Due to the low cost and labour efficiencies of modern frame construction, the cheapest and easiest way to build a temporary garage wall is virtually the same as building any standard partition (non-load-bearing) wall, using 2-by-4 studs and 1/2-inch drywall. Save a little money and time by spacing the studs at 24 inches on centre (as opposed to the standard 16 inches), and it’s best to use screws everywhere instead of nails, so you can quickly remove the drywall and disassemble the framing with minimal damage to the materials and surrounding elements.
- Skill level:
Things you need
- Basic carpentry tools
- Chalk line
- Standard 2-by-4 lumber
- Pressure-treated 2-by-4 lumber
- Circular saw or mitre saw
- 3-inch, 2 1/2-inch and 1 1/4-inch coarse-thread drywall screws
- Hammer drill with masonry bit
- Concrete screws
- 1/2-inch drywall
Mark the ends of the wall onto the ceiling. Make sure the top of the wall can be securely anchored to the ceiling joists or roof trusses, as applicable. Snap a chalk line between the marks (or draw a pencil line, using a level or a straight board as a straight edge) to create a straight layout line for the wall’s top plate.
Plumb down from the ceiling layout line, using a plumb bob or a level, and transfer the positions of the ends of the ceiling layout line to the floor. Complete the layout line on the floor, as before.
Cut a 2-by-4 top and bottom plate to equal the full length of the wall, using a circular saw or power mitre saw. Use standard lumber for the top plate, and use pressure-treated lumber for the bottom plate (moisture in concrete can rot non-treated lumber over time; use standard lumber for the bottom plate if the wall won’t be up for long).
Mark the stud layout onto the plates, using a pencil and speed square: mark for one stud at each end and one every 24 inches on centre in between. Position the top plate on its layout line and fasten it to the ceiling joists with 3-inch coarse-thread drywall screws.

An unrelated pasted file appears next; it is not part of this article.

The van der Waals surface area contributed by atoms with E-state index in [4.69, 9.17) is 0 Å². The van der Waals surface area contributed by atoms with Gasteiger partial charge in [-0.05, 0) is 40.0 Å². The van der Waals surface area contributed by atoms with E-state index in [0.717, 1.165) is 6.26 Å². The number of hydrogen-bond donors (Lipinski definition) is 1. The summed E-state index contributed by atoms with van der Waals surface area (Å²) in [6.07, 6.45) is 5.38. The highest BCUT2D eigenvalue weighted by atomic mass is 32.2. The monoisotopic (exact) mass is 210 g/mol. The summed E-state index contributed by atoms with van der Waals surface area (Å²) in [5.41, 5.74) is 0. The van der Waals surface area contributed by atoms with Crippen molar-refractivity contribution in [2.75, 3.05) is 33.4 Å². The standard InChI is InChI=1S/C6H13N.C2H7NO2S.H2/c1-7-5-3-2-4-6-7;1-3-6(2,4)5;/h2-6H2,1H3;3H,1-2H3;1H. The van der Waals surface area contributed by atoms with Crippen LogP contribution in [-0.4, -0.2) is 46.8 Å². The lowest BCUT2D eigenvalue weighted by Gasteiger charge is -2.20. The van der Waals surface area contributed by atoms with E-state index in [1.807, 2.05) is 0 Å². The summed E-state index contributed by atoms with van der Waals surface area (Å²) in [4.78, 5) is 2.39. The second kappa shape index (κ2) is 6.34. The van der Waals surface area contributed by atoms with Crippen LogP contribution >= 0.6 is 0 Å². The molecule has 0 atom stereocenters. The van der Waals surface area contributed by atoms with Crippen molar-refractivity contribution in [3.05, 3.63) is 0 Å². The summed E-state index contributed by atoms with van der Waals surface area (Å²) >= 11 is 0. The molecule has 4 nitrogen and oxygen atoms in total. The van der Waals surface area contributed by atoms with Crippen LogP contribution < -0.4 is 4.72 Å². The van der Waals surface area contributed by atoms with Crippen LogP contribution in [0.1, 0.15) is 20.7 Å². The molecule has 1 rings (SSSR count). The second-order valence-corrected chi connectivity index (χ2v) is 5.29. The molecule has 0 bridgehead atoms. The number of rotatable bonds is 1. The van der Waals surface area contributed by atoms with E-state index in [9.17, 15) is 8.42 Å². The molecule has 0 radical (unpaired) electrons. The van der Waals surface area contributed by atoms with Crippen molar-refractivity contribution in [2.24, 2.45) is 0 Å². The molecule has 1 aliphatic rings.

Position the bottom plate on its line on the floor, and drill a few pilot holes through the plate and into the concrete slab, using a masonry bit and hammer drill (you can also use a standard drill, but it will take longer). Fasten the bottom plate to the slab with concrete screws.
Measure between each set of layout marks on the plates and cut a 2-by-4 (standard lumber) stud to fit. Install the studs between the plates with two or three 2 1/2-inch coarse-thread drywall screws driven at an angle at each end.
Measure and cut drywall panels to fit the full length of the wall or the framing layout, as applicable, using a straight edge and utility knife. If the wall is 48 inches or less in width and 96 1/2 inches or less in height, use one 4-by-8-foot sheet of drywall positioned vertically. Otherwise, run the panels horizontally.
Position the first drywall panel up against the ceiling and fasten it to the studs and top plate with 1 1/4-inch coarse-thread drywall screws. Cut and install the remaining drywall panels, leaving a 1/2-inch space between the bottom panel and the garage floor (to protect against moisture damage). If desired, drywall the other side of the wall.
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